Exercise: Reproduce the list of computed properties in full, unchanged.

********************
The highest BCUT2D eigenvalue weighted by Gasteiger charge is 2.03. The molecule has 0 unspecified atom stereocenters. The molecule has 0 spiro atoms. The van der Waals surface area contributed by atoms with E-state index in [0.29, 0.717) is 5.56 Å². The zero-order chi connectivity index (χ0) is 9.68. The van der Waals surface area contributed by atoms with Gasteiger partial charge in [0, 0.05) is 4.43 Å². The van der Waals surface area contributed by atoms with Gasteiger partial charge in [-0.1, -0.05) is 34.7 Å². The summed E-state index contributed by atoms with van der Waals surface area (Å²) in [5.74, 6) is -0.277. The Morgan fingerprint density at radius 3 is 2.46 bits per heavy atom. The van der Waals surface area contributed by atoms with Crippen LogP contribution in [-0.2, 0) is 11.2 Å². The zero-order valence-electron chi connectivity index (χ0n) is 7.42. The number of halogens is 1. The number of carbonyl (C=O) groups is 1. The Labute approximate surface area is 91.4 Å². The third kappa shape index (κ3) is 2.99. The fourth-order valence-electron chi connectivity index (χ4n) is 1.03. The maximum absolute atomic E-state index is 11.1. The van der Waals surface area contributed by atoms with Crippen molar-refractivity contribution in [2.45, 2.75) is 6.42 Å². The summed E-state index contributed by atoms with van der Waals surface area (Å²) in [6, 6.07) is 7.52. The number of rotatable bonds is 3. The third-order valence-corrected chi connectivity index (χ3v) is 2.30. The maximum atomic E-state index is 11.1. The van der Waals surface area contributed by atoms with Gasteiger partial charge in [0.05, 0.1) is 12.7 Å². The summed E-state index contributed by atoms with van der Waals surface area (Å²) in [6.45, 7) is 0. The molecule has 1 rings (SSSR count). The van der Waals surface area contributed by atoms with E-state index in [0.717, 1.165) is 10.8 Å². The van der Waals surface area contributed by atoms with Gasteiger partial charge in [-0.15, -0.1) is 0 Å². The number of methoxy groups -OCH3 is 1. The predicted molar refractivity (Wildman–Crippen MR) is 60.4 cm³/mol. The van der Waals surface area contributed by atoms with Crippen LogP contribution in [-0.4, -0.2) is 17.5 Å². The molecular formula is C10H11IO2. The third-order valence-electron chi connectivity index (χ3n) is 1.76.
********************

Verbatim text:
The highest BCUT2D eigenvalue weighted by Gasteiger charge is 2.03. The molecule has 0 unspecified atom stereocenters. The molecule has 0 spiro atoms. The van der Waals surface area contributed by atoms with E-state index in [0.29, 0.717) is 5.56 Å². The zero-order chi connectivity index (χ0) is 9.68. The van der Waals surface area contributed by atoms with Gasteiger partial charge in [0, 0.05) is 4.43 Å². The van der Waals surface area contributed by atoms with Gasteiger partial charge in [-0.1, -0.05) is 34.7 Å². The summed E-state index contributed by atoms with van der Waals surface area (Å²) in [5.74, 6) is -0.277. The Morgan fingerprint density at radius 3 is 2.46 bits per heavy atom. The van der Waals surface area contributed by atoms with Crippen LogP contribution in [-0.2, 0) is 11.2 Å². The zero-order valence-electron chi connectivity index (χ0n) is 7.42. The number of halogens is 1. The number of carbonyl (C=O) groups is 1. The Labute approximate surface area is 91.4 Å². The third kappa shape index (κ3) is 2.99. The fourth-order valence-electron chi connectivity index (χ4n) is 1.03. The maximum absolute atomic E-state index is 11.1. The van der Waals surface area contributed by atoms with Crippen molar-refractivity contribution in [2.45, 2.75) is 6.42 Å². The summed E-state index contributed by atoms with van der Waals surface area (Å²) in [6, 6.07) is 7.52. The number of rotatable bonds is 3. The third-order valence-corrected chi connectivity index (χ3v) is 2.30. The maximum atomic E-state index is 11.1. The van der Waals surface area contributed by atoms with Gasteiger partial charge in [0.05, 0.1) is 12.7 Å². The summed E-state index contributed by atoms with van der Waals surface area (Å²) in [6.45, 7) is 0. The molecule has 1 rings (SSSR count). The van der Waals surface area contributed by atoms with E-state index in [0.717, 1.165) is 10.8 Å². The van der Waals surface area contributed by atoms with Gasteiger partial charge in [-0.15, -0.1) is 0 Å². The number of methoxy groups -OCH3 is 1. The predicted molar refractivity (Wildman–Crippen MR) is 60.4 cm³/mol. The van der Waals surface area contributed by atoms with Crippen LogP contribution in [-0.4, -0.2) is 17.5 Å². The molecular formula is C10H11IO2. The third-order valence-electron chi connectivity index (χ3n) is 1.76.